First all grain - thoughts

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Stephen
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Last Sunday, I spent the better part of 5.5 hours involved in my first all grain brew day. Originally, I picked up a Old Bearded Stout (extract) recipe kit from More Beer, expecting it to be my last extract kit before moving to all grain. Ended up putting together a lauter tun and that extract recipe kit turned into an all grain. After watching a few videos and reading some articles, including Palmer's book, I felt confident to start the brew day.

The recipe had a total of 17.25 lbs. of grain, which equated to 4.74 gallons of water. The water was added to the lauter tun, unfortunately I was still in the extract brewing mindset and forget to add all the specialty grains to the lauter tun. I didn't realize this mistake until later than evening. Obviously, I missed the OG range (1.074-1.090), which came in at 1.060. I was disappointed, but unaware at the time.

I now see you can add LME or DME to increase the sugar content and get the OG closer to the recommended value. Without knowing, I continued with the brew day, chilled the wort and pitched the yeast, fementation had started. Not really sure what to expect. Assume the ABV will come in much lower than recommended.

Could this batch turn out okay, even missing the OG? What should I expect after fermentation?
 

Gnomebrewer

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Did you steep the specialty grains separately? It wouldn't be much of a stout without the specialty grains in there! You could leave it as is (it might be a bit more bitter tasting), or add some DME/LME to raise the gravity (even though the ferment has started - it's no problem).
 

PianoMan

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I'd go through a 30min steep for the speciality grains, boil for 5min, cool then add to fermenter. It'll be fine. Just do it before 12hrs after fermentation started so oxygenation isn't a concern. Otherwise like before me said, it's not a stout.
 
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6thGoal

6thGoal

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Yes, I steeped the specialty grains for 30 minutes prior to the boil. Never heard of putting the grains into the fermentation vessel.

So typically, all grains go into the lauter tun, you don't steep them before the boil?
 

ApolloSimcoe

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Never heard of putting the grains into the fermentation vessel.
thats not what he's trying to say. Steep the grains, reserve the liquid, boil liquid for 5 min, discard grains, chill liquid and add to fermenter. Make sense?
 

Gnomebrewer

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And they're not saying you should add the steeped grain wort to the fermenter, just that you could if they were missed out of the original recipe by accident.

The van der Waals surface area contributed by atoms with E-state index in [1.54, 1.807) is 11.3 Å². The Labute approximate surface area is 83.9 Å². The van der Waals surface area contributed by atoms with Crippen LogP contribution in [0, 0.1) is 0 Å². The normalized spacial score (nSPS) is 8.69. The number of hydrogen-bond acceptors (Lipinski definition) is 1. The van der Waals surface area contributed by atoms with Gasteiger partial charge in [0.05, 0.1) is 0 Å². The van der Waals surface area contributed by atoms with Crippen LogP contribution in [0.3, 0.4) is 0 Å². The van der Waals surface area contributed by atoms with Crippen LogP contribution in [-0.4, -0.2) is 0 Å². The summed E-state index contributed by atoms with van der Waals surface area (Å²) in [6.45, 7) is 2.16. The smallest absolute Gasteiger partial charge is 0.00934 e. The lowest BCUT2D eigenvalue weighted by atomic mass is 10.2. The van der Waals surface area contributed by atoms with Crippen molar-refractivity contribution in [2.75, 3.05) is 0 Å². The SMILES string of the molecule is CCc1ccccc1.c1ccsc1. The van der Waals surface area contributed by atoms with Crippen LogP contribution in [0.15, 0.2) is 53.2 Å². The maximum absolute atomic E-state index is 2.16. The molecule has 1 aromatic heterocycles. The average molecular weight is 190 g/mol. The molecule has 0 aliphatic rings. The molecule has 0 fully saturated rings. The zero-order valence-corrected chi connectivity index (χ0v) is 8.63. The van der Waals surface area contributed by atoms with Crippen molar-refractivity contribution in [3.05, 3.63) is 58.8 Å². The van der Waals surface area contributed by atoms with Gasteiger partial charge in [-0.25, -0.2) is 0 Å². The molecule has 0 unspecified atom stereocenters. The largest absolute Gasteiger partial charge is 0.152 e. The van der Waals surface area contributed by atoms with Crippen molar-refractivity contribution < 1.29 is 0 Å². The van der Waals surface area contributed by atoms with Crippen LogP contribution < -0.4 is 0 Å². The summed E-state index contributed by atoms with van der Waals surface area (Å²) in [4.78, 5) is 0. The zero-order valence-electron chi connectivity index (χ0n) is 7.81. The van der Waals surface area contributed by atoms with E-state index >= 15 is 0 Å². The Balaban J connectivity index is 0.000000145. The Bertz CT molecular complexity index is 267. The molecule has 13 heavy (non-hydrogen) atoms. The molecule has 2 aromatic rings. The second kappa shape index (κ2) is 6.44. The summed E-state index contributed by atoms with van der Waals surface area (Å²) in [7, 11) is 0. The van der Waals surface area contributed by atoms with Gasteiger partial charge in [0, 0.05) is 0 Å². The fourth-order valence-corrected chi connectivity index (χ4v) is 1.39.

Did you end up adding malt extract to raise the gravity?
 

Gnomebrewer

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So typically, all grains go into the lauter tun, you don't steep them before the boil?
Typically all grains go into the mash tun (they get mashed), which is also the lauter tun for most home brewers (making it a mash/lauter tun, or MLT). Some brewers steep darker, roasted grains separately though.
 

BrewInspector

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Yes, ALL grains go in the mash tun with the strike water. They remain there for typically an hour. There is no steeping in all grain. The mash is the equivalent flavor extraction process.

DME can be used to add additional gravity points to the wort when the gravity does not reach desired levels following the mash. This is not a requirement, just an option. I have never added DME or other sugars when I fail to attain expected gravity. I just run with it.
 

PianoMan

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The way the original post was writtten indicated the speciality grains weren't added. Adding dme as others said is fine but before the 12hr point indicated earlier.

For future reference, I tend to only add about 1/3 dark grains to the tun until 40min onto the mash then add the rest. This significantly reduced bitter tannins in my final product. Just food for thought.
 
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6thGoal

6thGoal

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Appreciate the clarification. I did not do anything to increase the OG, it wasn't until hours later I realized why the OG was low. It's in the fermentation vessel and I can only hope it turns out fine.
 

kh54s10

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In all grain brewing all the grains go into the mash, usually at the same time. There are exceptions. When you mash the specialty grains the enzymes from the base grains break down complex, unfermentable, sugars into short chain, more fermentable sugars.

When doing this you get higher OG and a different beer than if you steep which will not add much to the OG and add mostly just flavor to the beer, instead of flavor and fermentable sugars.

You will get beer. It will be different than the recipe was designed for.
 
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